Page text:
13 October 2015
Are Today’s Road Users Too Fast and Too Furious?
Scrolling through Facebook and Twitter recently, I came across an article about Paul Walker’s daughter pursuing a case against Porsche, and also a video of Ronnie Pickering, a disgruntled driver-cum-bare-knuckle fighter who verbally abused and threatened a motorcyclist.
You are probably wondering how these two are related. Both of these stories relate to the emotion distress people might experience either when they are involved in a road traffic accident or when someone close to them is involved in such an event.
Paul Walker and Porsche
In the case of Paul Walker, there have been numerous suggestions about the cause of the accident. His daughter has filed a lawsuit in the United States against Porsche, suggesting they did not implement safety features that could have prevented her father’s death. Porsche have countered with a statement suggesting that reckless driving caused the accident.
More generally, however, with cars becoming increasingly sophisticated and the potential for driverless cars on the horizon, at what point could a driver no longer be responsible for the severity of an accident?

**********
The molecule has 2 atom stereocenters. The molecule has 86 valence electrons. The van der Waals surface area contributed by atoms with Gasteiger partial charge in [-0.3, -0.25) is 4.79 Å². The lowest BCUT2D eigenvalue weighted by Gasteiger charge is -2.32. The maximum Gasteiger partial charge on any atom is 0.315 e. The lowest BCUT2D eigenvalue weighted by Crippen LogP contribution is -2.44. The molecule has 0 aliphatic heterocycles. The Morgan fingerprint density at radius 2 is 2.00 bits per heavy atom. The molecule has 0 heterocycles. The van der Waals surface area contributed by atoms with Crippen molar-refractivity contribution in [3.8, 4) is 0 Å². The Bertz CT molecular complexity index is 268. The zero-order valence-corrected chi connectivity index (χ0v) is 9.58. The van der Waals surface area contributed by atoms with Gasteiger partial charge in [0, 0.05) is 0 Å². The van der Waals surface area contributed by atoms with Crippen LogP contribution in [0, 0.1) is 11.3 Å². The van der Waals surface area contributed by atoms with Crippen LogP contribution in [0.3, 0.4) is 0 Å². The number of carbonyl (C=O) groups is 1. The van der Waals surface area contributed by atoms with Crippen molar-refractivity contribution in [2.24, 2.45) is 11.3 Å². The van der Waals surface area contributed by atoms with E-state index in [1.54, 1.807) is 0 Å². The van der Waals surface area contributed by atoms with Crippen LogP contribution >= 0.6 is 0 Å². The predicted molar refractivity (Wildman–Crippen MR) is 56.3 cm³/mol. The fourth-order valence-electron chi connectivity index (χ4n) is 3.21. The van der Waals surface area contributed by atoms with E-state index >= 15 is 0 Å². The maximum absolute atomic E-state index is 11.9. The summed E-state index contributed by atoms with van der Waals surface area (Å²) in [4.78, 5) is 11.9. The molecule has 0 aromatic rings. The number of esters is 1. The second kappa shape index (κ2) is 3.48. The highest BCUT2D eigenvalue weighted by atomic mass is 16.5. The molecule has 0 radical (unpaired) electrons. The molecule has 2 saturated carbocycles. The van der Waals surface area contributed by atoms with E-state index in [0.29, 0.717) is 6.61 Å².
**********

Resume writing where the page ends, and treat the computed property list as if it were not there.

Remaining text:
Could it be possible that this sort of event will have an impact on the liability aspect of road traffic accident claims? In the future, could we see litigation targeting car manufacturers rather than the driver who allegedly caused the collision? Or is it the case that we need to look closer at how our behaviour could impact our ability as a road user?
The case of Ronnie Pickering mentioned earlier clearly shows how an incident that did not necessarily involve an actual collision or physical injuries may result in harm that is often overlooked, i.e. the distress caused to the other party.
Anxiety and psychological distress are often overlooked yet they may be the most significant injury that people suffer. From my experience representing clients pursuing road traffic accident claims, people who have been injured in the collision find it easier to talk about the physical injuries even if the psychological effects of the accident had a greater impact.
The motor industry is changing, technology is allowing manufacturers to build cars that were not thought possible a decade ago, and this could eventually mean that the person in the driver’s seat will become incidental to how the car is driven.
What will not change, however, is that victims of road traffic accidents will always be people and the law needs to keep up and ensure that their interests are protected. Human beings are not built of the latest carbon fibre; they suffer injuries – both physical and psychological.
Daryna Plysak is a Personal Injury Litigation Executive at Slater and Gordon Lawyers UK.
Slater and Gordon Lawyers offer a free consultation for anyone injured in a road traffic accident through no fault of their own. Call us 24/7 on freephone 0800 916 9046 or contact us online.
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